Guidance for Lay People

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Simon E.
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Re: Guidance for Lay People

Post by Simon E. » Tue Apr 16, 2019 1:06 pm

Queequeg wrote:
Tue Apr 16, 2019 11:55 am
Astus wrote:
Tue Apr 16, 2019 8:36 am
Queequeg wrote:
Tue Apr 16, 2019 1:23 am
This whole line of practice is, frankly, shitty.
Asubha practice is usually not taught to the laity, partly because they rarely aim for renouncing lust.
That object happens to be another human being.
The object is one's conception of an external stimulus.
Right. Cut it up and sell as necessary. It's still objectification, whether at one level or another. It's cultivation of aversion, whether it's the being or ones idea of the being that is denigrated.

This would be a fatal critique in this day and age. Fortunately we have higher teachings that don't require such cultivation of basically wrong view as a cure for one's fault.
I simply could not agree more. If we want to damage Buddhadharma irrevocably then there is no surer way to to do than to objectify women and consign them ( and men) to social structures that are born of mechanisms of social control from bygone eras and from mores no longer tolerable to the majority.
Such structures are not Dharmic, they are the result of societies attempt to institutionalise Dharma.
“The difference between us and Tara is that she knows she doesn’t exist”.

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Astus
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Re: Guidance for Lay People

Post by Astus » Tue Apr 16, 2019 1:16 pm

Queequeg wrote:
Tue Apr 16, 2019 11:55 am
It's cultivation of aversion, whether it's the being or ones idea of the being that is denigrated.
It is revulsion/disgust/turning away (nirveda), as contemplation of foulness (asubha) is the primary antidote for greed (raga).
Fortunately we have higher teachings that don't require such cultivation of basically wrong view as a cure for one's fault.
Meditation on impurities is a technique meant to overcome the misperception of impure things as pure that forms the basis of desire. If someone is not much affected by desire, then it is possible to skip to more subtle techniques to remove the root of lust. But there is no teaching where one can remain enjoying samsara and at the same time be free from it.

Nagarjuna wrote:

'The three poisons are not destroyed by themselves, and there is no other way to destroy them than to contemplate the inner and outer physical characteristics (ādhyātmikabāhyakāyanimitta) to which one is attached [but that are repulsive]. The three poisons are destroyed only after this contemplation. That is why the bodhisattva who wants to destroy the poison of lust (rāgaviṣa) contemplates the nine notions [so as to teach them to beings].'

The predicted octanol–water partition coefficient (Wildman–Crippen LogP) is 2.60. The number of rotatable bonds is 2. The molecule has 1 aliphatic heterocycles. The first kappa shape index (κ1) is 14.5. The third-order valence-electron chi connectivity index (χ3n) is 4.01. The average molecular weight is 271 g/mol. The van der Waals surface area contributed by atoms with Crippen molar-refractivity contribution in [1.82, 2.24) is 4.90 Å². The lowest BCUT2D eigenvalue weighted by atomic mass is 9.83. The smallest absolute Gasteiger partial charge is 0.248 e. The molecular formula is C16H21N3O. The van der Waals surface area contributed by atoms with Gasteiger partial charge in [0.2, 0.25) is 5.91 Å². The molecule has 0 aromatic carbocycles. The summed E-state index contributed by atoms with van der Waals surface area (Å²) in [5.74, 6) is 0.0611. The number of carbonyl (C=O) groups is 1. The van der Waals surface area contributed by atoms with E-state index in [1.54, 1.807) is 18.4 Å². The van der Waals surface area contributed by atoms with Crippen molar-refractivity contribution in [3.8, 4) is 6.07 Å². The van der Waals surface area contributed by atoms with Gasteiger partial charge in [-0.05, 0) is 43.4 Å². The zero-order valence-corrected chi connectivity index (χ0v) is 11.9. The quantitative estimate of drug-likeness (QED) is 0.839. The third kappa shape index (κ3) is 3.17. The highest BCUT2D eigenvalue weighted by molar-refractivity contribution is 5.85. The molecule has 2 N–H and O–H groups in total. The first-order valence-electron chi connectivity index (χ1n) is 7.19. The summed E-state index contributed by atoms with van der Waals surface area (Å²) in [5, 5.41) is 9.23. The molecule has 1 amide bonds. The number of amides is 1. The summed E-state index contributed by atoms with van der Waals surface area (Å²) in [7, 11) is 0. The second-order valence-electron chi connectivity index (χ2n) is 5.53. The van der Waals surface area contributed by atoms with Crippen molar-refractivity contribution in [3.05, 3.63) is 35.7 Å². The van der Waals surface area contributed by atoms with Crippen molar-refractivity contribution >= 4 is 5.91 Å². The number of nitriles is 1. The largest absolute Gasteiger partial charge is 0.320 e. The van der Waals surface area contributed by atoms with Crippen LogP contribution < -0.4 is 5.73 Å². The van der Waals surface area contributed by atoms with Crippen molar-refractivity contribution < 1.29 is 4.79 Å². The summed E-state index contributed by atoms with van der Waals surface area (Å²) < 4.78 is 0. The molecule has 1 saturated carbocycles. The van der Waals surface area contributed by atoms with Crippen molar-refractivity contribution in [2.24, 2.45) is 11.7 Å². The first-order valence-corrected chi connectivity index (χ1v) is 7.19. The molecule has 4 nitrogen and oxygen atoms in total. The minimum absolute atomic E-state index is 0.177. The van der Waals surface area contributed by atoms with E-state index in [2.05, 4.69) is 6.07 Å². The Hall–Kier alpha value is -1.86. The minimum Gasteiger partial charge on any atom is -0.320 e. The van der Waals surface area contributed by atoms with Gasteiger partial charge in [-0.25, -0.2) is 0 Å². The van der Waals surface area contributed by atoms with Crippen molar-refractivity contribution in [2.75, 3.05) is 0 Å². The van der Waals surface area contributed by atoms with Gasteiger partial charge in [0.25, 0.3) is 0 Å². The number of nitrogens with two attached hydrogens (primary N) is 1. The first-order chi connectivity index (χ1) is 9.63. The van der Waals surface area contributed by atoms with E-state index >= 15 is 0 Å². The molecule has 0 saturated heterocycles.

(The nine notions according to the Mahāyana)
1 Myriad dharmas are only mind.
Mind is unobtainable.
What is there to seek?

2 If the Buddha-Nature is seen,
there will be no seeing of a nature in any thing.

3 Neither cultivation nor seated meditation —
this is the pure Chan of Tathagata.

4 With sudden enlightenment to Tathagata Chan,
the six paramitas and myriad means
are complete within that essence.


1 Huangbo, T2012Ap381c1 2 Nirvana Sutra, T374p521b3; tr. Yamamoto 3 Mazu, X1321p3b23; tr. J. Jia 4 Yongjia, T2014p395c14; tr. from "The Sword of Wisdom"

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Queequeg
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Re: Guidance for Lay People

Post by Queequeg » Tue Apr 16, 2019 4:37 pm

Astus wrote:
Tue Apr 16, 2019 1:16 pm
Queequeg wrote:
Tue Apr 16, 2019 11:55 am
It's cultivation of aversion, whether it's the being or ones idea of the being that is denigrated.
It is revulsion/disgust/turning away (nirveda), as contemplation of foulness (asubha) is the primary antidote for greed (raga).
Its more than that:
Astus wrote:
Mon Apr 15, 2019 10:29 pm
'The Inquiry of Ugra also says:...
seeing the foulness of his wife and with a frightened mind...
he should conceive of her as a thief, as a prisonguard, and as one of the guards of Hell.'
Its not just abandonment, its an active aversion that is counseled.

If I heard someone talking about their spouse in those terms, my question would be, "Why are you still with them? Set yourself free and set them free. There is no reason to create such a miserable domestic situation for you, your spouse, and anyone else who has to suffer the fallout of such aversion and antipathy."

Reading into it, these teachings sound like they come from a time when marriage was not voluntary or for love, but more or less transactional. Think arranged marriages where the primary aim is strategic to bring families together in business or some other material enterprise, and to ensure a new generation. In those cases, you may well have children who want to become monastics but are not permitted to do so. As a consolation, they can maintain some level of strict morality and from time to time go on retreats. In those situations women and children are from the start treated more or less as chattel, so to look on them as loathesome obstacles is just a perpetuation of the society's values.

Fortunately, we also have teachings that reject those views of women.
£$&^@ wrote:
Tue Apr 16, 2019 1:06 pm
Such structures are not Dharmic, they are the result of societies attempt to institutionalise Dharma.
Well put.
Those who, even with distracted minds,
Entered a stupa compound
And chanted but once, “Namo Buddhaya!”
Have certainly attained the path of the buddhas.

-Lotus Sutra, Expedient Means Chapter

There are beings with little dust in their eyes who are falling away because they do not hear the Dhamma. There will be those who will understand the Dhamma.
-Ayacana Sutta

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